Elizabeth Buchan began her career as a blurb writer at Penguin Books. She moved on to become a fiction editor at Random House before leaving to write full-time. Her novels include the award-winning Consider the Lily, The Museum of Broken Promises, and the international bestseller, Revenge of the Middle-Aged Woman, which was made into a CBS Primetime Drama. Elizabeth’s short stories are broadcast on BBC Radio 4 and published in magazines. She has reviewed for The Times, the Sunday Times, and the Daily Mail, and has chaired the Betty Trask and Desmond Elliot literary prizes. She has been a judge for the Whitbread First Novel Award and for the 2014 Costa Novel Award.


I wrote...

Two Women in Rome

By Elizabeth Buchan,

Book cover of Two Women in Rome

What is my book about?

A city full of secrets…Lottie Archer arrives in Rome newly married and ready for change. When she discovers a valuable fifteenth-century painting, she is drawn to find out more about the woman who left it behind, Nina Lawrence. Nina seems to have led a rewarding life restoring Italian gardens to their full glory following the destruction of World War Two. So why did no one attend her funeral in 1978? Researching Nina’s life, Lottie unravels a love story beset by the violence and political turmoil of post-war Italy – only to find that its betrayals and sacrifices subtly shape her own future.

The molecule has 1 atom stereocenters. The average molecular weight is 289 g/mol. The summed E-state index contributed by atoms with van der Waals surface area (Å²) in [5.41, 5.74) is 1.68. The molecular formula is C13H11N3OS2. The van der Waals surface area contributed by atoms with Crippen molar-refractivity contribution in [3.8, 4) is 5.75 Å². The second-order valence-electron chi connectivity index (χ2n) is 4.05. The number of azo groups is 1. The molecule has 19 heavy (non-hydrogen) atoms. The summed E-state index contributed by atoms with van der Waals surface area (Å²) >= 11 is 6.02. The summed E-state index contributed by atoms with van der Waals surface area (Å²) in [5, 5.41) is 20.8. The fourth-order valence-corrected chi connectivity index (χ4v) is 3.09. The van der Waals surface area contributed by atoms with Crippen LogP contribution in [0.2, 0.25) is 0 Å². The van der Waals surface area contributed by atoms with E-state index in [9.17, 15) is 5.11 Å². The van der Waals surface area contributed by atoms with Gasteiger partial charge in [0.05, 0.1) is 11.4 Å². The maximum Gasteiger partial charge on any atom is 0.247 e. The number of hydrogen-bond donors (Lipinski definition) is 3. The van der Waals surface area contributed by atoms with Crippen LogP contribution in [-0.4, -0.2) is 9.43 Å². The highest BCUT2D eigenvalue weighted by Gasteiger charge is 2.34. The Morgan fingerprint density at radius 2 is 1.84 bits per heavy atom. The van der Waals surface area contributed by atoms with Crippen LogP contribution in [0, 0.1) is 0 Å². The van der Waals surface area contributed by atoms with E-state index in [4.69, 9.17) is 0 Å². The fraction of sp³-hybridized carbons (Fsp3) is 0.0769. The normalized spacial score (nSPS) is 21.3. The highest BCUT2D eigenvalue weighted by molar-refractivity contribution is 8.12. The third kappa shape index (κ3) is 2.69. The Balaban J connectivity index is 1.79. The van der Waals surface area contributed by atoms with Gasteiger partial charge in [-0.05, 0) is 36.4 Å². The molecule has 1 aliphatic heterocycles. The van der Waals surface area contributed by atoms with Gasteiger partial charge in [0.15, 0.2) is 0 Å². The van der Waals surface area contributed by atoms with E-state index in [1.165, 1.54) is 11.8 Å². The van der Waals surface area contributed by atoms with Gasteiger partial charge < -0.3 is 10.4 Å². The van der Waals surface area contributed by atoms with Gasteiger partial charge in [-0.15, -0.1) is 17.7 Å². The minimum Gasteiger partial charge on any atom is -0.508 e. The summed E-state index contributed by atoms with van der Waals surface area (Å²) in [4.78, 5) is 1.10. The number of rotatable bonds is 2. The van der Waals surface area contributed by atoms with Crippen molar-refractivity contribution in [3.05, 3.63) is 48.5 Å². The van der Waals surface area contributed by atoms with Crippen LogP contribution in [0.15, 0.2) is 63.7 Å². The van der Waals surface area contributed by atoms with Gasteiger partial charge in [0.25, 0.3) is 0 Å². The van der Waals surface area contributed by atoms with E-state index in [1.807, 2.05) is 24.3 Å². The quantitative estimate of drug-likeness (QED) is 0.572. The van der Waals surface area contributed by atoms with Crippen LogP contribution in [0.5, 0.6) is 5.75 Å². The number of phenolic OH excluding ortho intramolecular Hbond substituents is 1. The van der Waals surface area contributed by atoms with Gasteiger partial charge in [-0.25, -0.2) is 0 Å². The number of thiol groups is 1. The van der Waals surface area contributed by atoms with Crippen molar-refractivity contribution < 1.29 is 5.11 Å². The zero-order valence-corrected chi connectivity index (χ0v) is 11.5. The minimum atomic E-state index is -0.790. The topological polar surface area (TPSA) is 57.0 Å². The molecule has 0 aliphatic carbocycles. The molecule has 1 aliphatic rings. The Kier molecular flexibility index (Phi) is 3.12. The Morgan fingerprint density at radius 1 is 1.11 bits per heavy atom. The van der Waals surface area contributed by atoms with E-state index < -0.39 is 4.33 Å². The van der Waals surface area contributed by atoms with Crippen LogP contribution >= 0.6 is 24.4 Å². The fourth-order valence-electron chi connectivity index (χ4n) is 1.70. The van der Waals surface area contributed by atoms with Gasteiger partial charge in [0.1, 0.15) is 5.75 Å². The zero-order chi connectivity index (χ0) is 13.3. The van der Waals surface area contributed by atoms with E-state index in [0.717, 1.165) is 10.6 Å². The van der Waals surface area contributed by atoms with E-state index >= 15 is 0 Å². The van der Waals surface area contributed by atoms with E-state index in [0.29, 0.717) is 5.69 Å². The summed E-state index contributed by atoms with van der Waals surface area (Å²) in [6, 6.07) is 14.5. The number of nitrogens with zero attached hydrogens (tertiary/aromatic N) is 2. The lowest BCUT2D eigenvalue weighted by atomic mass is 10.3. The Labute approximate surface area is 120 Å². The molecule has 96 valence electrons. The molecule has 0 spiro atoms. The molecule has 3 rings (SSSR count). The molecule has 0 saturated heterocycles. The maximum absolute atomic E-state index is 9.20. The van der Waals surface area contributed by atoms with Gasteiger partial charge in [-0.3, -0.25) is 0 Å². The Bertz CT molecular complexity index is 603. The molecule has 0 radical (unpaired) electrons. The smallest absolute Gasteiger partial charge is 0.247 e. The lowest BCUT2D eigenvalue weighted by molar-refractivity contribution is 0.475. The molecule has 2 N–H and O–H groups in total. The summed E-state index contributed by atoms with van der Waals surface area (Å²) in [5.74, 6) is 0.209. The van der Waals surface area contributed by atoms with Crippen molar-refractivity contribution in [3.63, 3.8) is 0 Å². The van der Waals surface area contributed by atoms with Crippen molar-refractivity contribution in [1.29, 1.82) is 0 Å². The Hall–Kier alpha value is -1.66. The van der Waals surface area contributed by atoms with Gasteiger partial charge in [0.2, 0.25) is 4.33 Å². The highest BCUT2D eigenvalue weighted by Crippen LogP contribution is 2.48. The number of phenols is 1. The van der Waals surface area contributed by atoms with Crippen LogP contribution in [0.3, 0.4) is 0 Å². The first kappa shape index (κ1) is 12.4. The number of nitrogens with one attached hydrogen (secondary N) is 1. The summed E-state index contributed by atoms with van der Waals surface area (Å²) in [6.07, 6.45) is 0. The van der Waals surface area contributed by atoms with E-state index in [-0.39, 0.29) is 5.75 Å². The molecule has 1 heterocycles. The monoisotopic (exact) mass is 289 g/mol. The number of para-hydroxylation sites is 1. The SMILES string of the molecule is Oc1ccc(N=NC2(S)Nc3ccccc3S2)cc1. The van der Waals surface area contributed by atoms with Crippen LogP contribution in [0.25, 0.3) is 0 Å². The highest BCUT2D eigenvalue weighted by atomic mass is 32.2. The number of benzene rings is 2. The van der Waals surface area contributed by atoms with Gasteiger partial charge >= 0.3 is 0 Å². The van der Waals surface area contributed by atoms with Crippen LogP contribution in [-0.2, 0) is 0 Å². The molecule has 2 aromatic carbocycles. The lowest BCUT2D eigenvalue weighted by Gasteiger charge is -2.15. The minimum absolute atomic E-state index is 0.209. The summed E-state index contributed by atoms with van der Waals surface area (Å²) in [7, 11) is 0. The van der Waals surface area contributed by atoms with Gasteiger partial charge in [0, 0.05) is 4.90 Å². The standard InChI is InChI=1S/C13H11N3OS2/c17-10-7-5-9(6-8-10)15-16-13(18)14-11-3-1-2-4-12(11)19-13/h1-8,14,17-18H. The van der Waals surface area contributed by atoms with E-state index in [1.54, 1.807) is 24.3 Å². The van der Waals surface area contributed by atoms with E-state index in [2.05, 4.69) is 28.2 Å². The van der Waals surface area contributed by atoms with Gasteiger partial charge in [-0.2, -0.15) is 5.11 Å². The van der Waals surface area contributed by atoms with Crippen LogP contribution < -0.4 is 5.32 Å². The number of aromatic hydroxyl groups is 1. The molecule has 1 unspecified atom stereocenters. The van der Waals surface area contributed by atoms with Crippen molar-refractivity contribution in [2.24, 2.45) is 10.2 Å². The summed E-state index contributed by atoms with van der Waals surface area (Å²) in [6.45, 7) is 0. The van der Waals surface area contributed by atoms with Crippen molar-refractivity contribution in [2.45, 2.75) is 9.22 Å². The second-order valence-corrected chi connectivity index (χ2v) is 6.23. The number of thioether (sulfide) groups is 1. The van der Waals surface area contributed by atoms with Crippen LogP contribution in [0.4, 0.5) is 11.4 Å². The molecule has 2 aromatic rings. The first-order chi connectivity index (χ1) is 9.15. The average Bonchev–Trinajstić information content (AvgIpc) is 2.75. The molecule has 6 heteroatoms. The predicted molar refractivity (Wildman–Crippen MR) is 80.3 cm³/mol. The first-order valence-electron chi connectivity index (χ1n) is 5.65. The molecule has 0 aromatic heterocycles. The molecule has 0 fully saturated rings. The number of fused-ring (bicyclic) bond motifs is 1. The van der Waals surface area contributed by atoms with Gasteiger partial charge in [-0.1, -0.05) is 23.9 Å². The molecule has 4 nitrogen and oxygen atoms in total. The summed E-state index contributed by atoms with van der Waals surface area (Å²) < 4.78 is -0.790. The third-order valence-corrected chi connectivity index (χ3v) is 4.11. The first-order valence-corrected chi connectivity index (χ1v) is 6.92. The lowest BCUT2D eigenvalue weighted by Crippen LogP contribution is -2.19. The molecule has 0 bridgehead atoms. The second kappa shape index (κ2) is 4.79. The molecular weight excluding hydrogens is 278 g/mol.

"This gorgeously written novel has as many twists and shadows as the baroque city in which it is set." Daily Mail

Jamaica Inn

By Daphne du Maurier,

Book cover of Jamaica Inn

Jamaica Inn is another grand literary role model, though it gave me a sense of something missing. It was too glamorous, too romanticised. The harsh underside of life needed more prominence. However, it narrative pace, sustained sense of drama and suspense cannot be faulted, can never fail as a creative catalyst.  


Who am I?

The collection Little Musings, available on Amazon, covers several decades of Joy's work as poet and painter. It touches on many aspects of her life, including the loss of her mother, in Do Not Mourn Her and Loss - Double Rainbow. Her childhood was spent in Plymouth, and in A Plymouth Girl Reflects, she recalls the aftermath of the air raids. Being in close proximity to Cornwall, that area also a major theme here, especially in Newquay, Cornwall, and On Air, By Melancholy. Four of the poems, "Absent Friends," "Isle of Thanet," "At Jim's Cafe," and "Captain Ahab of Thanet" are focused on the Thanet area of East Kent, where Joy now lives.